Paula Aboud: An Optimistic Voice of Reason

paula aboudI live in a very conservative state. It’s a fact. Despite living in a state full of households who hang Tea Party flags on their porch, I have hope. One of the reasons that I feel like Arizona isn’t a lost cause is because we have political representatives who defy the odds by speaking out in favor of women’s reproductive justice and equality for the queer community. Former State Senator Paula Aboud is a prime example of a rainbow-flag-flying feminist role model in the middle of a sea of red.

Paula Aboud was born and raised in Tucson, Arizona. She attended Tucson High School and earned a BA in English from the University of Arizona. After graduating from UA, Aboud taught English and coached volleyball and tennis coach at Rincon High School. Paula’s devotion to education and sports eventually motivated her to get involved in local politics, and she served in the Arizona Senate for six years.

Senator Aboud explains that her involvement in politics was not a conscious choice. She left teaching at Rincon High School and moved to Maine. Soon after relocating, a high school student was beaten up by his peers and thrown over a bridge. He died just because he was gay. This ignited Paula’s motivation to get involved with the gay community in Maine. The gay community decided to form a community organization that was dedicated to passing laws to protect the civil rights of lesbians, gays, bisexual, and transgender individuals. Although she wasn’t teaching anymore, Paula was still coaching sports. She realized that coaching and teaching provided an opportunity to make a difference for young people, but that she could make an even bigger difference by getting involved in local politics.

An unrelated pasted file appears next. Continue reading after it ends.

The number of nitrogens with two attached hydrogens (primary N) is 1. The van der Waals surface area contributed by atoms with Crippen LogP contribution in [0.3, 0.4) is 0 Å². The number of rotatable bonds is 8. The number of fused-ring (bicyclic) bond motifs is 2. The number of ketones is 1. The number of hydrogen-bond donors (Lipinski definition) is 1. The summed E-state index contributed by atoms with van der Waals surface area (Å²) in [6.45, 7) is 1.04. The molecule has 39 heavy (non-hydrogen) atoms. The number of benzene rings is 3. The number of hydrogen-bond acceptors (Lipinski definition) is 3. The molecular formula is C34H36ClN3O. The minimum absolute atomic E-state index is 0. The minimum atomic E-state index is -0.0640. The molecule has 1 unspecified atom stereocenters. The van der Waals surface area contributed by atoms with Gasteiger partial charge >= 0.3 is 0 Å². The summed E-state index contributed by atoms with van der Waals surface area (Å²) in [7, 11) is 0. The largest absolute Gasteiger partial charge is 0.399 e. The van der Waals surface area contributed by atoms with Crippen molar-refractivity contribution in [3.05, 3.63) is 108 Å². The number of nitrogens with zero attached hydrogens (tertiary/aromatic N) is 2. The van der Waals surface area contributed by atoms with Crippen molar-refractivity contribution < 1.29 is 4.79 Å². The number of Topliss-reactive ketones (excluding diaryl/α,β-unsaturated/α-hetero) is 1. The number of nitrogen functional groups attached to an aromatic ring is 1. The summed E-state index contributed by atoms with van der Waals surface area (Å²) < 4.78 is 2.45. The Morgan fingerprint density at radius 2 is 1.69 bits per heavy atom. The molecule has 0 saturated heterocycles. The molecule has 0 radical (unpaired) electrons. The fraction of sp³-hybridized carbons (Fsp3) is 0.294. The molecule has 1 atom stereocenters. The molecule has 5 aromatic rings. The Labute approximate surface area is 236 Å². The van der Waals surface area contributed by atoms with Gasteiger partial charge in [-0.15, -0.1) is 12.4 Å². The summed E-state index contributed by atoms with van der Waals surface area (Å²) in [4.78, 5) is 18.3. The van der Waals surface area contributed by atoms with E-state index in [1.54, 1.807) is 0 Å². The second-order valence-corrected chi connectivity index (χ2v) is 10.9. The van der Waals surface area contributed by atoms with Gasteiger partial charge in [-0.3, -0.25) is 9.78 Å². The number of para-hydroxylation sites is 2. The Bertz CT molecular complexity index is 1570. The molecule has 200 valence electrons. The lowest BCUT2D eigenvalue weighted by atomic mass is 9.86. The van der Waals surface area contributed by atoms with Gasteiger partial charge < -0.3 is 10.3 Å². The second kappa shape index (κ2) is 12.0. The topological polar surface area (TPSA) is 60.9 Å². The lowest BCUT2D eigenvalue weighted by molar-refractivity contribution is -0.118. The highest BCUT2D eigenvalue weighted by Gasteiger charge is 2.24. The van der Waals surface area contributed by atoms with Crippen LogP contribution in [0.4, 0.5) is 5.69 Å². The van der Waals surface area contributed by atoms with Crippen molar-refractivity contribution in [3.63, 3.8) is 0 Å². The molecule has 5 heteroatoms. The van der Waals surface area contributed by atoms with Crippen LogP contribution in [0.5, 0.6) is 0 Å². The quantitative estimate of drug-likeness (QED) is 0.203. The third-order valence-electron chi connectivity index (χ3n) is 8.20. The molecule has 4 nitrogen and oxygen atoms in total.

As a result, Senator Aboud’s primary focus during her political career has been on education, women’s rights, and LGBT equality. “I go where my heart takes me, and that’s where my heart is. My heart is with women because we are oppressed. I totally believe in equality, so my heart is with the gay community because there are so many inequalities there. My passion takes me anywhere there is injustice. That’s why I got into politics. I want to make a difference. It’s not just for a small group of people, but for all people. Women are at the forefront of my dedication, whether it’s domestic violence, women’s healthcare, or pay equity. I’m passionate about equality for the gay community, as well as nondiscrimination in the workplace.”

While Paula Aboud was a member of the Arizona state legislator, she had to be able to work across the aisle because Arizona is a predominantly conservative, Republican state. Aboud says that she learned how to negotiate with politicians while she was living in Maine. “Many politicians never thought that they would support gay rights, but they did. We looked for ways to make connections with them so that we could reach across the bridge that separated them from the gay community.”

“I entered the Arizona state senate in 2006. It wasn’t an ultra-conservative legislature at the time. We had a progressive, Democratic governor. Janet Napolitano vetoed the bad bills that the legislature brought forward. But we also had moderate Republicans in the legislature at the time. I bonded quickly with them and saw the possibilities for passing and stopping various bills by working together. Once President Obama appointed Governor Napolitano to be the head of the Department of Homeland security in 2009 and the state legislature became even more right wing, we lost the safety net of the governor’s ability to veto legislation. That doesn’t mean we didn’t stop looking for ways to reach across the aisle.”